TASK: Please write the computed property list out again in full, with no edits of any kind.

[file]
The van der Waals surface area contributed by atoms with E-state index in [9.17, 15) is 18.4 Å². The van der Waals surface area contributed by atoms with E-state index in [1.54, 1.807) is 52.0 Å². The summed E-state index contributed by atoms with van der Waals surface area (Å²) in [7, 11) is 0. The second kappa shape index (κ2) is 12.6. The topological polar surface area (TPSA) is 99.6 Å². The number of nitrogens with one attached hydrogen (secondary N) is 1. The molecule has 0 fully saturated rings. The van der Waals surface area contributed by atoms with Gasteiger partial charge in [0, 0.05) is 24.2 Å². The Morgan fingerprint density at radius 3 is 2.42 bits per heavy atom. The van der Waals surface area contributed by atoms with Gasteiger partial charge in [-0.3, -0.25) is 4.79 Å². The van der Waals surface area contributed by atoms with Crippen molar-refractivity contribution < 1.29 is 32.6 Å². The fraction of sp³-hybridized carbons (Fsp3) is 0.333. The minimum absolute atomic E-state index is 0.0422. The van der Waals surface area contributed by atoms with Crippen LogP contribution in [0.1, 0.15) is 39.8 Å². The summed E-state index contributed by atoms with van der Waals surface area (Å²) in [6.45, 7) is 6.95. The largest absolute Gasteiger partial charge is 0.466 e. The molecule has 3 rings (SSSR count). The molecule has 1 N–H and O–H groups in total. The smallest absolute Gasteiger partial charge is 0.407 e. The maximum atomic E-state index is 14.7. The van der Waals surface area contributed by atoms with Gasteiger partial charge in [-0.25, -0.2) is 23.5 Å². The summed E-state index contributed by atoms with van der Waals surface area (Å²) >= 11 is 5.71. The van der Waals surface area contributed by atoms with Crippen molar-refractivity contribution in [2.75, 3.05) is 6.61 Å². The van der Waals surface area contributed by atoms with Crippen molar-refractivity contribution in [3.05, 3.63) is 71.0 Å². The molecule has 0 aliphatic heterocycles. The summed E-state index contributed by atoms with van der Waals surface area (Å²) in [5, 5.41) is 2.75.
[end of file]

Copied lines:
The van der Waals surface area contributed by atoms with E-state index in [9.17, 15) is 18.4 Å². The van der Waals surface area contributed by atoms with E-state index in [1.54, 1.807) is 52.0 Å². The summed E-state index contributed by atoms with van der Waals surface area (Å²) in [7, 11) is 0. The second kappa shape index (κ2) is 12.6. The topological polar surface area (TPSA) is 99.6 Å². The number of nitrogens with one attached hydrogen (secondary N) is 1. The molecule has 0 fully saturated rings. The van der Waals surface area contributed by atoms with Gasteiger partial charge in [0, 0.05) is 24.2 Å². The Morgan fingerprint density at radius 3 is 2.42 bits per heavy atom. The van der Waals surface area contributed by atoms with Gasteiger partial charge in [-0.3, -0.25) is 4.79 Å². The van der Waals surface area contributed by atoms with Crippen molar-refractivity contribution < 1.29 is 32.6 Å². The fraction of sp³-hybridized carbons (Fsp3) is 0.333. The minimum absolute atomic E-state index is 0.0422. The van der Waals surface area contributed by atoms with Crippen LogP contribution in [0.1, 0.15) is 39.8 Å². The summed E-state index contributed by atoms with van der Waals surface area (Å²) in [6.45, 7) is 6.95. The largest absolute Gasteiger partial charge is 0.466 e. The molecule has 3 rings (SSSR count). The molecule has 1 N–H and O–H groups in total. The smallest absolute Gasteiger partial charge is 0.407 e. The maximum atomic E-state index is 14.7. The van der Waals surface area contributed by atoms with Gasteiger partial charge in [-0.25, -0.2) is 23.5 Å². The summed E-state index contributed by atoms with van der Waals surface area (Å²) >= 11 is 5.71. The van der Waals surface area contributed by atoms with Crippen molar-refractivity contribution in [2.75, 3.05) is 6.61 Å². The van der Waals surface area contributed by atoms with Crippen molar-refractivity contribution in [3.05, 3.63) is 71.0 Å². The molecule has 0 aliphatic heterocycles. The summed E-state index contributed by atoms with van der Waals surface area (Å²) in [5, 5.41) is 2.75.